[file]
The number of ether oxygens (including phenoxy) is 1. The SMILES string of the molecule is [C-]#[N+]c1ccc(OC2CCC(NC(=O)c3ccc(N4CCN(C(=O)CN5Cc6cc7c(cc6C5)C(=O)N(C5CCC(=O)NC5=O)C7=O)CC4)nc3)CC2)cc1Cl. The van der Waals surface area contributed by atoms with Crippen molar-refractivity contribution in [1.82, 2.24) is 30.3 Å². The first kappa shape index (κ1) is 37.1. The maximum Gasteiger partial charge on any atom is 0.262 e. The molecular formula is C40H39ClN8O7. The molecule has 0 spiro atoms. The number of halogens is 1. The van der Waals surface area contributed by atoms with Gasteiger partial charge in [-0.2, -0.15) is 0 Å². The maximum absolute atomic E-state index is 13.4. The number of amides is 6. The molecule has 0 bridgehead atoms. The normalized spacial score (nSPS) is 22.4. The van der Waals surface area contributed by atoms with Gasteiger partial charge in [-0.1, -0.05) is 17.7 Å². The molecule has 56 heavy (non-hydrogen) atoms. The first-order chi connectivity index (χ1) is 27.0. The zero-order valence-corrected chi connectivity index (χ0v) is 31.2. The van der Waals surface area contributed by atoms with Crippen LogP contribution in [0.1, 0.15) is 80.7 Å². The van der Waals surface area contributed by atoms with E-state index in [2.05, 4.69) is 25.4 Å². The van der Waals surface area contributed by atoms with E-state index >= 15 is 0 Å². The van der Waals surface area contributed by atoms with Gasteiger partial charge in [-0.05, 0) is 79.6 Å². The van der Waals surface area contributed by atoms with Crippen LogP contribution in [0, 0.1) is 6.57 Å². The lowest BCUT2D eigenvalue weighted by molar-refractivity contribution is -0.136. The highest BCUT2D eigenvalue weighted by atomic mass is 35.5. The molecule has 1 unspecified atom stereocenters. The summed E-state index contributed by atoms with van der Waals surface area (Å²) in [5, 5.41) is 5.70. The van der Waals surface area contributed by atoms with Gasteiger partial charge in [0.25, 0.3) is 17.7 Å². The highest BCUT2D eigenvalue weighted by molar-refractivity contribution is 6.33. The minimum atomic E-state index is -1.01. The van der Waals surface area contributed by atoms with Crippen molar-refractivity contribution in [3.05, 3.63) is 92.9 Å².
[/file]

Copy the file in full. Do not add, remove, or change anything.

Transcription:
The number of ether oxygens (including phenoxy) is 1. The SMILES string of the molecule is [C-]#[N+]c1ccc(OC2CCC(NC(=O)c3ccc(N4CCN(C(=O)CN5Cc6cc7c(cc6C5)C(=O)N(C5CCC(=O)NC5=O)C7=O)CC4)nc3)CC2)cc1Cl. The van der Waals surface area contributed by atoms with Crippen molar-refractivity contribution in [1.82, 2.24) is 30.3 Å². The first kappa shape index (κ1) is 37.1. The maximum Gasteiger partial charge on any atom is 0.262 e. The molecular formula is C40H39ClN8O7. The molecule has 0 spiro atoms. The number of halogens is 1. The van der Waals surface area contributed by atoms with Gasteiger partial charge in [-0.2, -0.15) is 0 Å². The maximum absolute atomic E-state index is 13.4. The number of amides is 6. The molecule has 0 bridgehead atoms. The normalized spacial score (nSPS) is 22.4. The van der Waals surface area contributed by atoms with Gasteiger partial charge in [-0.1, -0.05) is 17.7 Å². The molecule has 56 heavy (non-hydrogen) atoms. The first-order chi connectivity index (χ1) is 27.0. The zero-order valence-corrected chi connectivity index (χ0v) is 31.2. The van der Waals surface area contributed by atoms with Crippen LogP contribution in [0.1, 0.15) is 80.7 Å². The van der Waals surface area contributed by atoms with E-state index in [2.05, 4.69) is 25.4 Å². The van der Waals surface area contributed by atoms with E-state index >= 15 is 0 Å². The van der Waals surface area contributed by atoms with Gasteiger partial charge in [-0.05, 0) is 79.6 Å². The van der Waals surface area contributed by atoms with Crippen LogP contribution in [0, 0.1) is 6.57 Å². The lowest BCUT2D eigenvalue weighted by molar-refractivity contribution is -0.136. The highest BCUT2D eigenvalue weighted by atomic mass is 35.5. The molecule has 1 unspecified atom stereocenters. The summed E-state index contributed by atoms with van der Waals surface area (Å²) in [5, 5.41) is 5.70. The van der Waals surface area contributed by atoms with Gasteiger partial charge in [0.25, 0.3) is 17.7 Å². The highest BCUT2D eigenvalue weighted by molar-refractivity contribution is 6.33. The minimum atomic E-state index is -1.01. The van der Waals surface area contributed by atoms with Crippen molar-refractivity contribution in [3.05, 3.63) is 92.9 Å².